Dorothy Forstein from Philadelphia, was a well-liked mother to three children and wife to city magistrate, Jules Forstein. In 1944, Dorothy dropped her children to a friend’s house and made her way back home. As she entered the empty and dark house, she was beaten unconscious by an unknown assailant hiding in her house. The assailant fled as Dorothy lay bleeding on the floor. The random attack was baffling - nothing was stolen from the house.
Her husband was cleared as a suspect and the family could not think of anybody that would have a grudge on a housewife. Dorothy recovered and life went back to normal. However, on 18 October, 1949, Jules was away from the house for the evening and their eldest daughter, 19-year-old Myrna, was also away from the house. When Jules returned home that night at approximately 11:30PM, he discovered his children cowering in their bedroom and Dorothy was nowhere to be found.
Their youngest daughter, 9-year-old Marcy, told police that she had been awakened by somebody entering the house. She got up out of bed and walked into the hall and saw a man carrying a seemingly unconscious Dorothy down the stairs. The man looked towards her and whispered “Go back to sleep, little one, your mother is alright.” Dorothy was never seen again.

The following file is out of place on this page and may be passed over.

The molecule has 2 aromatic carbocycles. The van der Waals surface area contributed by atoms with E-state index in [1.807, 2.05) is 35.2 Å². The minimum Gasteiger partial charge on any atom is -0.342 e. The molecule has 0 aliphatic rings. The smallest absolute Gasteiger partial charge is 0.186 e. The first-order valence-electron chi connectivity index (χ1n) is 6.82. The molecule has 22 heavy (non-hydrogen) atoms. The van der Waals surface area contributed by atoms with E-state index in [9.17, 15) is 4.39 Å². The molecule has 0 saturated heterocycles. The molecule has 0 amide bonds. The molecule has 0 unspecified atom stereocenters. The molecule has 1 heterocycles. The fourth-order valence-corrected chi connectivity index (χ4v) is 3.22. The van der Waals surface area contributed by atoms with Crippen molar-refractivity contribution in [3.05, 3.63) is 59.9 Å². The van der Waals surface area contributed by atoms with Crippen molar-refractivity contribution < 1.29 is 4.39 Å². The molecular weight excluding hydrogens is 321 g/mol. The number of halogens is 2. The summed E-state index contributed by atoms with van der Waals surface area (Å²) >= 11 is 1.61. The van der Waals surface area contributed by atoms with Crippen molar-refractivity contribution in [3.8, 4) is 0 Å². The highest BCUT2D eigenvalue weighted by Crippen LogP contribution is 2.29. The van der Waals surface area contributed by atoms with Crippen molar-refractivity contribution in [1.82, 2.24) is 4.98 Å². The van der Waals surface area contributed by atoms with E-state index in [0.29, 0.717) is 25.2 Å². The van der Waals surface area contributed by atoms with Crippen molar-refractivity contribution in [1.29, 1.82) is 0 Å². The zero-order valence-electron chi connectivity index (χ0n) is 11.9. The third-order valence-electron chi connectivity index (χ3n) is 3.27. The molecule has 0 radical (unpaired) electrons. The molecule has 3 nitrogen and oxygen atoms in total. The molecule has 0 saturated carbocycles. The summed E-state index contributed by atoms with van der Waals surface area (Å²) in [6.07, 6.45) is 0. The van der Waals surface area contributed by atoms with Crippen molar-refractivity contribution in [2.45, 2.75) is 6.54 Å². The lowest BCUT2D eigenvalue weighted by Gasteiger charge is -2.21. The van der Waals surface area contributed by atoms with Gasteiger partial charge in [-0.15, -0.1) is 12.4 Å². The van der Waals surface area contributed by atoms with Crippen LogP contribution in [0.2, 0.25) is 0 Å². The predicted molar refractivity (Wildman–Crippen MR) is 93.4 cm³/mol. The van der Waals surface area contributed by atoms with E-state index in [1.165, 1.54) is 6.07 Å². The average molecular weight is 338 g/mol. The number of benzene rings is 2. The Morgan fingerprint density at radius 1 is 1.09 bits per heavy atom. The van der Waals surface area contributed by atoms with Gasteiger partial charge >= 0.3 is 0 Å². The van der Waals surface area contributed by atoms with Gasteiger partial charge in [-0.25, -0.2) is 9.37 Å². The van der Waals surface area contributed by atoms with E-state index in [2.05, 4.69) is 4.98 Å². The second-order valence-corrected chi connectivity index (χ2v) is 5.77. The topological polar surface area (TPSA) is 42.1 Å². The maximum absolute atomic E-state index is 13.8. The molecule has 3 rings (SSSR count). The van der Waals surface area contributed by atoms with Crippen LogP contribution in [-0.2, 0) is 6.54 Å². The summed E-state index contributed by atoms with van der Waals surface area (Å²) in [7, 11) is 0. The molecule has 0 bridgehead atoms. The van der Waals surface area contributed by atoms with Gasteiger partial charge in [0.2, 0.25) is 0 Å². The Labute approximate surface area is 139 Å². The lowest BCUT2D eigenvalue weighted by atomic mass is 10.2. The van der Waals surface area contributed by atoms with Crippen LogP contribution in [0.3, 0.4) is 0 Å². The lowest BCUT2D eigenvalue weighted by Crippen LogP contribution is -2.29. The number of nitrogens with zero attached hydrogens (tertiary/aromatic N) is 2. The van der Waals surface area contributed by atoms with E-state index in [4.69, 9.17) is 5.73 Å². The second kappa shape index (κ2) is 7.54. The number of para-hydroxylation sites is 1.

woman donates $800,000 to National Wildlife Refuges, parks across the West
Photo by Nancy Zingheim in front of Rita Poe’s truck, which she used on her trip to see six National Wildlife Refuges.
By Brent Lawrence
Nobody really knew
Rita Poe until she died.
She moved through the
final years of her life with little apparent interaction with others. Few people
could recall the tall, thin woman with salt-and-pepper hair and brown eyes. She
died at age 66 in her home – a 27-foot travel trailer parked in the shadows of
the Olympic Mountains – of colon cancer on Nov. 16, 2015.
Though Rita’s life
came to a close, her legacy will live on for generations thanks to her final
act of astonishing generosity.
With no known friends
or heirs in her final years, Rita’s closest connection was Nancy Zingheim, the manager
for SKP RV Park in Chimacum, Washington, where Rita had parked her Airstream